Strange Skies by Kristi Helvig
Helvig’s first book, Burn Out, was super fun despite its glaring plot hole. Strange Skies opens with Tora coming to in a hospital run by the Consulate, a shady organization that controls Caelia, the new planet humans have relocated to since the old one is now uninhabitable (what with the sun going red giant and all). Right off the bat, we learn secrets about Tora’s companions from the first book. I love a book chock full of shocking secrets. This is a fast-paced ride just like Burn Out was, and that’s just what I’m looking for right now. This is such a fun SF read and I’m so glad that it’s being published despite Egmont USA’s demise.
Rivals in the City by Y. S. Lee
This is the final installment in Lee’s truly excellent series of Victorian-era YA mysteries featuring private detective Mary Quinn. I love this series for so many reasons, not the least of which is the way it handles Mary’s Chinese ancestry. This last volume speaks to my heart in a really strong way since it involves Mary struggling with what it means to get married to someone in a fundamentally patriarchal society. Mary’s engaged to someone she loves, but they both know that getting married would remove a lot of Mary’s hard-won independence. Each book is also a terrifically good mystery, and this one brings back an old foe for some shenanigans. It feels like a final book in a series, and I expect a satisfying ending.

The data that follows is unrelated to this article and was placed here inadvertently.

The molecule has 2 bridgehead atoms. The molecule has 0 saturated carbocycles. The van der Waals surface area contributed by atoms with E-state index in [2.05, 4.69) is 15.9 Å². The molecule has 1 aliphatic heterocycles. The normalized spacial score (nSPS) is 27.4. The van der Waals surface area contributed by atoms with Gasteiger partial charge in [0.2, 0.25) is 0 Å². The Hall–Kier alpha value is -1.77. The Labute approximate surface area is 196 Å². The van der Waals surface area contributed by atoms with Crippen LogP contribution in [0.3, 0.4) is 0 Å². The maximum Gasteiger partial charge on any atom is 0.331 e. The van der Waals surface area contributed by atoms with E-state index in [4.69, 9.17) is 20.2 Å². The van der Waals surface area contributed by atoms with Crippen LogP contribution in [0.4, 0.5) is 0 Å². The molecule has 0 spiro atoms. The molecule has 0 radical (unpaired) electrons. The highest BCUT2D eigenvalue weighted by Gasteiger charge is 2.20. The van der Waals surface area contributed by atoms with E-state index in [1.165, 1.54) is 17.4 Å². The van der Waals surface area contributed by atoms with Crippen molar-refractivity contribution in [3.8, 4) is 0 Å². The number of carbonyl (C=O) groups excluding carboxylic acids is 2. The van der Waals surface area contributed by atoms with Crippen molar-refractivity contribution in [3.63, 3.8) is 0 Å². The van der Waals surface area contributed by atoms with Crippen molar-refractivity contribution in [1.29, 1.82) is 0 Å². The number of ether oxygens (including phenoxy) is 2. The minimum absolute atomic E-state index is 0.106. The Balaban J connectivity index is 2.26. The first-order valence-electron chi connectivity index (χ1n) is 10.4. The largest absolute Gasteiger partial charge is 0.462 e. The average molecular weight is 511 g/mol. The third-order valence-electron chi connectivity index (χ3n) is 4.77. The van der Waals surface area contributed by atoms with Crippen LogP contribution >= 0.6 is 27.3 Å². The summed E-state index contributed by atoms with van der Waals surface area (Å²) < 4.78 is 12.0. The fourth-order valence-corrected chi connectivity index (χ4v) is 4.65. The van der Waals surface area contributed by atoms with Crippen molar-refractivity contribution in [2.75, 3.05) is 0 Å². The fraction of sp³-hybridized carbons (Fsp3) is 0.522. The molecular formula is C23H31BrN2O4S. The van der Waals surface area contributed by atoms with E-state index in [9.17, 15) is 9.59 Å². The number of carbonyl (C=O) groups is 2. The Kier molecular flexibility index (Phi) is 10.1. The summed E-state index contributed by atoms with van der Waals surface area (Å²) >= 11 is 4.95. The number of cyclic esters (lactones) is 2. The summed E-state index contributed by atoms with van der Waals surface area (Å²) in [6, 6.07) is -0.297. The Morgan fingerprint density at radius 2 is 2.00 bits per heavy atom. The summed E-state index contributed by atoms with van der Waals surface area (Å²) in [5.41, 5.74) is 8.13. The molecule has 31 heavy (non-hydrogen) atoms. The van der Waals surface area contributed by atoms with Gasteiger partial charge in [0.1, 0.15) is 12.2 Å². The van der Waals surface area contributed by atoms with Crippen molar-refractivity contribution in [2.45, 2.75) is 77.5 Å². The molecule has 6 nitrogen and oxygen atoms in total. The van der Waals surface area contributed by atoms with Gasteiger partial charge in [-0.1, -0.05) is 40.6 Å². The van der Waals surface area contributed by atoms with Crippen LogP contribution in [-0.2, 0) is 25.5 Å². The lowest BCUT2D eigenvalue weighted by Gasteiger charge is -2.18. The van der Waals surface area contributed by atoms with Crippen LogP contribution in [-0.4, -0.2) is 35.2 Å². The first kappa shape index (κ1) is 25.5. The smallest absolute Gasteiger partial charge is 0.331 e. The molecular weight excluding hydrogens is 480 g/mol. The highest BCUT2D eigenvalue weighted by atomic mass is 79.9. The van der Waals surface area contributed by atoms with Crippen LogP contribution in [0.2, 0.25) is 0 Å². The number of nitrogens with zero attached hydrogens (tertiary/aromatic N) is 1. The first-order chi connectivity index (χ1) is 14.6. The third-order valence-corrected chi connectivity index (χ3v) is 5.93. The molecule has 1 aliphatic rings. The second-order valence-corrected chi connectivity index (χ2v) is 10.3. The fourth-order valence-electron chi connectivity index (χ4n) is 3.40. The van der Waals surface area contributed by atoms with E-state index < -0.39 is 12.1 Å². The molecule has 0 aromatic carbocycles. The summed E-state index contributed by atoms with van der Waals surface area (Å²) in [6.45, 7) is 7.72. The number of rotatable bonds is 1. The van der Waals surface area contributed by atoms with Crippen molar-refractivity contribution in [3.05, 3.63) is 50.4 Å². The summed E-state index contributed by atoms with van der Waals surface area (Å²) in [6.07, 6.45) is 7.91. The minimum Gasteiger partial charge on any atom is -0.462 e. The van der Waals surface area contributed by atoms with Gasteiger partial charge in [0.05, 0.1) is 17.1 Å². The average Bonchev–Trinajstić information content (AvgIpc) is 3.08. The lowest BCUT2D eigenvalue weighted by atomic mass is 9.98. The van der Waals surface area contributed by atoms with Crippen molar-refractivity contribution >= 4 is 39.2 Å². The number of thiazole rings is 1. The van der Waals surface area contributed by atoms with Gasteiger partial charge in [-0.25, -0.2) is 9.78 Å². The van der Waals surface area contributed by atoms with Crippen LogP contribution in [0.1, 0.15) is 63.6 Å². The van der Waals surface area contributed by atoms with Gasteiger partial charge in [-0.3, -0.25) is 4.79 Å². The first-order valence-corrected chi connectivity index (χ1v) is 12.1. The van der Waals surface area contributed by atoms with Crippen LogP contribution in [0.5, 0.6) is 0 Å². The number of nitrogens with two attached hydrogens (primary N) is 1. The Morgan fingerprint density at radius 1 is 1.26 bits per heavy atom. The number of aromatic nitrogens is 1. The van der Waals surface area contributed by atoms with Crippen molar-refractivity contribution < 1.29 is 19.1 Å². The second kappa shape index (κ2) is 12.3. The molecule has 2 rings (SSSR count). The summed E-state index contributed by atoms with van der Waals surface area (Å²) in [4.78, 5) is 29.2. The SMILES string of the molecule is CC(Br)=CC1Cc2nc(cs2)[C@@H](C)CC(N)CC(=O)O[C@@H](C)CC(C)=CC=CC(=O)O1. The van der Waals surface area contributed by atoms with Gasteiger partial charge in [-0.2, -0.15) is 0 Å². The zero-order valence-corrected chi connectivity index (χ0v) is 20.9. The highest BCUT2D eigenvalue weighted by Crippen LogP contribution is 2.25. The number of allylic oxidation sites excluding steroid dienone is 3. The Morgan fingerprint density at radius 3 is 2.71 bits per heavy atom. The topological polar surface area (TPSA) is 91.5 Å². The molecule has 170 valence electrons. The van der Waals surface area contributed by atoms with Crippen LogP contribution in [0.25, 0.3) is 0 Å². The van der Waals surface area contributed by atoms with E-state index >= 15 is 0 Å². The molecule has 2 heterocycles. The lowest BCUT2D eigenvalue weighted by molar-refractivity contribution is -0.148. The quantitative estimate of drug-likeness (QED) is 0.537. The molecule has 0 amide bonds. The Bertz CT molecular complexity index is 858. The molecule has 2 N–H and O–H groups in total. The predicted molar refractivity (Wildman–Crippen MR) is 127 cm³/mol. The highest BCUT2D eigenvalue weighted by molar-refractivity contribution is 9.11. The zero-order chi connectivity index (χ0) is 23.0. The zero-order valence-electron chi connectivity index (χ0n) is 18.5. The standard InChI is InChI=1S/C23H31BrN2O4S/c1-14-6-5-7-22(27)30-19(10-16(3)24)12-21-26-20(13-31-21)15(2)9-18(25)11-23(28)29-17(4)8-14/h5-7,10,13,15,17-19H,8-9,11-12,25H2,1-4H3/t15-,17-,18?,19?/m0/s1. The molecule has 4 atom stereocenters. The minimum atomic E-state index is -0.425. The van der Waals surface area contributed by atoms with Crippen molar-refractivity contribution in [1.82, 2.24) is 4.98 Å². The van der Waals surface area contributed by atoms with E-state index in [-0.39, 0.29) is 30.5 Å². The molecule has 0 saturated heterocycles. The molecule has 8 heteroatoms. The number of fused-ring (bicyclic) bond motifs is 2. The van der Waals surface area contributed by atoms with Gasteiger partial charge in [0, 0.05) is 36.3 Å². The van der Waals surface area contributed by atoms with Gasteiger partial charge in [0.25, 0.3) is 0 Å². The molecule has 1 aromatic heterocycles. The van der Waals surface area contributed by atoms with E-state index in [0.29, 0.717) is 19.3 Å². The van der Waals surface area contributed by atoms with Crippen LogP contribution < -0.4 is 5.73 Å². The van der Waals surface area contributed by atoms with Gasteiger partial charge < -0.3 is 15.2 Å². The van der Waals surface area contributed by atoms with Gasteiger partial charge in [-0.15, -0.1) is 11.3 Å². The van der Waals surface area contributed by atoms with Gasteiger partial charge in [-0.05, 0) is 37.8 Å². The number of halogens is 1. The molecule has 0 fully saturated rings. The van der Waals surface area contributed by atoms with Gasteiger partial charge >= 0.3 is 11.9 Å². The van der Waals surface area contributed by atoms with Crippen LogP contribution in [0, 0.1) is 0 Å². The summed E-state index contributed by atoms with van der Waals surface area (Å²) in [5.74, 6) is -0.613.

Deceptive by Emily Lloyd-Jones
I really loved Illusive, the first book in Lloyd-Jones’ series about a group of teens with superpowers who carry out heists. It checked so many of my boxes: teens sticking it to The Man, magic, stealing from bad guys, double-crosses, a little espionage, a shady government organization. The sequel promises more of the same, but with a bit more sleuthing thrown in as the characters investigate a series of disappearances. I wish there were more books like these (that mixed mystery/heist elements with SFF elements) when I was a teen because I would have devoured them all.